Chemical and Biological Defense: Units Better Equipped, But Training and Readiness Reporting Problems Remain
GENERAL ACCOUNTING OFFICE WASHINGTON DC
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At the request of the late Herbert Bateman, Chairman of the Subcommittee on Military Readiness, and in response to his concerns about the readiness of early deploying U.S. forces to operate in a chemically or biologically contaminated environment, we selected three Army divisions, two Air Force fighter wings, and one Marine Corps expeditionary force,2 and determined if they had 1 their required personnel protection, detection, and decontamination equipment and medical supplies and 2 incorporated chemical and biological defense training into readiness exercises and had their authorized personnel to provide this training. We also examined DODs actions to improve the Status of Resources and Training Systems value in determining the readiness of units to operate in a chemically or biologically contaminated environment. The units requirements for chemical and biological equipment and medical supplies are derived from their services guidance and regulations and computed based on various factors, such as the size of the unit, its wartime mission, and type of unit. We did not independently compute or verify the equipment and supply requirements for the forces in the units that would deploy within 30 days of a conflict, but accepted the units requirements computations, which are reported to higher headquarters within their services.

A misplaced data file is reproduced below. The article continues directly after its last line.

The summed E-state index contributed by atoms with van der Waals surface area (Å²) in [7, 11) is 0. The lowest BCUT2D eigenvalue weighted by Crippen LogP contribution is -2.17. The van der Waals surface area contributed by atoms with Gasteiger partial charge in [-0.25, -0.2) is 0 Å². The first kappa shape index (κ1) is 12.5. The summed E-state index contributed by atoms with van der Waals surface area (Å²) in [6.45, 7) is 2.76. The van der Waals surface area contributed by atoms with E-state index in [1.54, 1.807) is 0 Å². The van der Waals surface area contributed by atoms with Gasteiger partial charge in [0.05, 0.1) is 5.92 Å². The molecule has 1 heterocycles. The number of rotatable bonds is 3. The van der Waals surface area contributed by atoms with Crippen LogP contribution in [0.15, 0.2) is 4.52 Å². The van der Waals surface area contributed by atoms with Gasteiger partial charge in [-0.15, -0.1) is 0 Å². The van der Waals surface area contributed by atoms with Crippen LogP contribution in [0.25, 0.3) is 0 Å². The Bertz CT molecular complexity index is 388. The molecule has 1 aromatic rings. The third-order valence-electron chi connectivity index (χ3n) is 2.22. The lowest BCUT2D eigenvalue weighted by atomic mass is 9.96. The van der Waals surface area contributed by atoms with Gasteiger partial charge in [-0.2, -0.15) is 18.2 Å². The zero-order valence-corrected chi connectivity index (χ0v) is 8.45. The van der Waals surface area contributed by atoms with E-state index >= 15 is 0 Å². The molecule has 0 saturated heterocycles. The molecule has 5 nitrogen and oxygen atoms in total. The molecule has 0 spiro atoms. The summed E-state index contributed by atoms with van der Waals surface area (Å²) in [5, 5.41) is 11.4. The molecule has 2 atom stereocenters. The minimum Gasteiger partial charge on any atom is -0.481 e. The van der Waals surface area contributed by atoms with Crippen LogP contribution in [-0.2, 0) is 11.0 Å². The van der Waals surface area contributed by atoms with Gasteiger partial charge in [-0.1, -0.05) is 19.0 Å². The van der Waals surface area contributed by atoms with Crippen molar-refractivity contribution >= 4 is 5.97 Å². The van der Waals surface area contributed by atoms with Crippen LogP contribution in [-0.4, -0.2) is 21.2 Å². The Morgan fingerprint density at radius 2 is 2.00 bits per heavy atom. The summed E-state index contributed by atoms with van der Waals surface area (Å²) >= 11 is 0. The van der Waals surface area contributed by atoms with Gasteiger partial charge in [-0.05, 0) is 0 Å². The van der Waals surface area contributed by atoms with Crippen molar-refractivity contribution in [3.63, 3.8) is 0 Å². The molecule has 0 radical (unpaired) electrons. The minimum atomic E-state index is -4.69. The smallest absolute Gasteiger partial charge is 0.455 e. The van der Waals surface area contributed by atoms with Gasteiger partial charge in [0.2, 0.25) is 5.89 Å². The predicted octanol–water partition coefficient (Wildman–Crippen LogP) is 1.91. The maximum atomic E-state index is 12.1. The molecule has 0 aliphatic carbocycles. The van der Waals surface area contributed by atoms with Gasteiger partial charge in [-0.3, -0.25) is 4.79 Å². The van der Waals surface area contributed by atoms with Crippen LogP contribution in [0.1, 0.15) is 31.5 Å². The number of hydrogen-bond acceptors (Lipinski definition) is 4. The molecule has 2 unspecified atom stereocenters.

- Chemical, Biological and Radiological Warfare